♥ The President stood up, made the sign of the T and, switching on the synthetic music, let loose the soft indefatigable beating of drums and a choir of instruments - near-wind and super-string - that plangently repeated and repeated the brief and unescapably haunting melody of the First Solidarity Hymn. Again, again - and it was not the ear that heard the pulsating rhythm, it was the midriff, the wail and clang of those recurring harmonies haunted, not the mind, but the yearning bowels of compassion.
♥ “Wasn’t it simply wonderful?” She looked at Bernard with an expression of rapture, but of rapture in which there was no trace of agitation or excitement - for to be excited is still to be unsatisfied. Hers was the calm ecstasy of achieved consummation, the peace, not of mere vacant satiety and nothingness, but of balanced life, of energies at rest and in equilibrium. A rich and living peace.
♥ The mad bad talk rambled on. “I want to know what passion is,” she heard him saying. “I want to feel something strongly.”
♥ He hated Popé more and more. A man can smile and smile and be a villain. Remorseless, treacherous, lecherous, kindless villain. What did the words exactly mean? He only half knew. But their magic was strong and went on rumbling in his head, and somehow it was as though he had never really hated Popé before; never really hated him because he had never been able to say how much he hated him. But now he had these words, these words like drums and singing and magic. These words and the strange story out of which they were taken (he couldn’t make head or tail of it, but it was wonderful, wonderful all the same) - they gave him a reason for having Popé; and they made his hatred more real; they even made Popé himself more real.
♥ He looked down at her for a moment, pale, pained, desiring, and ashamed of his desire. He was not worthy, not… Their eyes for a moment met. What treasures hers promised! A queen’s ransom of temperament. Hastily he looked away, disengaged his imprisoned arm. He was obscurely terrified lest she should cease to be something he could feel himself unworthy of.
♥ “...Not to be published.” He underlined the words. ...A pity, he thought, as he signed his name. It was a masterly piece of work. But once you began admitting explanations in terms of purpose - well, you didn’t know what the result might be. It was the sort of idea that might easily recondition the more unsettled minds among the higher castes - make them lose their faith in happiness and the Sovereign Good and take to believing, instead, that the goal was somewhere beyond, somewhere outside the present human sphere; that the purpose of life was not the maintenance of well-being, but some intensification and refining of consciousness, some enlargement of knowledge. Which was, the Controller reflected, quite possibly true. But not, in the present circumstances, admissible. He picked up his pen again, and under the words ‘Not to be published’ drew a second line, thicker and blacker than the first; then sighed. “What fun it would be,” he thought, “if one didn’t have to think about happiness!”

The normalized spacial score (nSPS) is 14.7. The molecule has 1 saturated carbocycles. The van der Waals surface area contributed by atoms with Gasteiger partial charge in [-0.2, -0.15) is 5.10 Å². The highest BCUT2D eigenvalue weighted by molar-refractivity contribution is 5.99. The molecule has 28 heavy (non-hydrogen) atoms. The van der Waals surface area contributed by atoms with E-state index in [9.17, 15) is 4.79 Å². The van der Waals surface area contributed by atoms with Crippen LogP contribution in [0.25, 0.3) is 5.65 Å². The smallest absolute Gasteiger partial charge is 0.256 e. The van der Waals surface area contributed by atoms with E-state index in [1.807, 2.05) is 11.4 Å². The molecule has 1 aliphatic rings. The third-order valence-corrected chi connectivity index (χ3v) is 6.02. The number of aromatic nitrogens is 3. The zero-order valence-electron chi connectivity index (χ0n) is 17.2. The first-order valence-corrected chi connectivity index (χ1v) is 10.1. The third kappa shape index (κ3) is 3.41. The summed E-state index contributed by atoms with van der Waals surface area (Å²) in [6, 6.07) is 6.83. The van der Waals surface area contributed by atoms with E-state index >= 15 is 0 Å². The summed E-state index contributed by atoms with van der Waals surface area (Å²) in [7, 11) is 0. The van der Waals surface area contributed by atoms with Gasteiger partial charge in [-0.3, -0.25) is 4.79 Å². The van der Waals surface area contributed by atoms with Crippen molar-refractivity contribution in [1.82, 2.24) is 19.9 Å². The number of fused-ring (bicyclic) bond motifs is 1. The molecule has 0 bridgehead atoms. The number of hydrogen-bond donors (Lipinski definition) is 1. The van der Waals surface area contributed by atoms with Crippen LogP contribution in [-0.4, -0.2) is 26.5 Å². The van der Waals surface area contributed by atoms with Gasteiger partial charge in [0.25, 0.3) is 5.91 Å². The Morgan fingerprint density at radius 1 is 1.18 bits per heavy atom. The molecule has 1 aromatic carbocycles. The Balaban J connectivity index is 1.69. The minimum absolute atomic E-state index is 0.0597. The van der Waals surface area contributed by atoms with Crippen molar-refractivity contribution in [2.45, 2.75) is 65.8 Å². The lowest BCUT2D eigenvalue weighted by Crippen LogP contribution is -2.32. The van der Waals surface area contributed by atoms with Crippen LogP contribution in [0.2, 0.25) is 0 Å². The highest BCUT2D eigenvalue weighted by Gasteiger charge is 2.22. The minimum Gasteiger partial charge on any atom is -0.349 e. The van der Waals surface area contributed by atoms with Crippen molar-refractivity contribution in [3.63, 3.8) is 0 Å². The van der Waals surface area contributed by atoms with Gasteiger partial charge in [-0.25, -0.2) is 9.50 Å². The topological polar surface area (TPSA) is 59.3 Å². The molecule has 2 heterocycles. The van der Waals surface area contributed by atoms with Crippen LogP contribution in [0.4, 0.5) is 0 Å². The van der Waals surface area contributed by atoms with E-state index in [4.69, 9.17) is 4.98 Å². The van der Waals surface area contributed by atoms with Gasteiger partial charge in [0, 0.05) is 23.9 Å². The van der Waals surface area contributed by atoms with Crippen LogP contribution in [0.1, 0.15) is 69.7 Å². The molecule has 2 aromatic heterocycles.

♥ As a victim, the Savage possessed, for Bernard, this enormous superiority over the others: that he was accessible. One of the principal functions of a friend is to suffer (in a milder and symbolic form) the punishments that we should like, but are unable, to inflict upon our enemies.
♥ He squeezed her limp hand almost in violence, as though he would force her to come back from this dream of ignoble pleasures, from these base and hateful memories - back into the present, back into reality; the appalling present, the awful reality - but sublime, bus significant, but desperately important precisely because of the imminence of that which made them so fearful.
♥ “...Actual happiness always looks pretty squalid in comparison with the over-compensations for misery. And, of course, stability isn’t nearly so spectacular as instability. And being contented has none of the glamour of a good fight against misfortune, none of the picturesqueness of struggle with temptation, or a fatal overthrow by passion or doubt. Happiness is never grand.”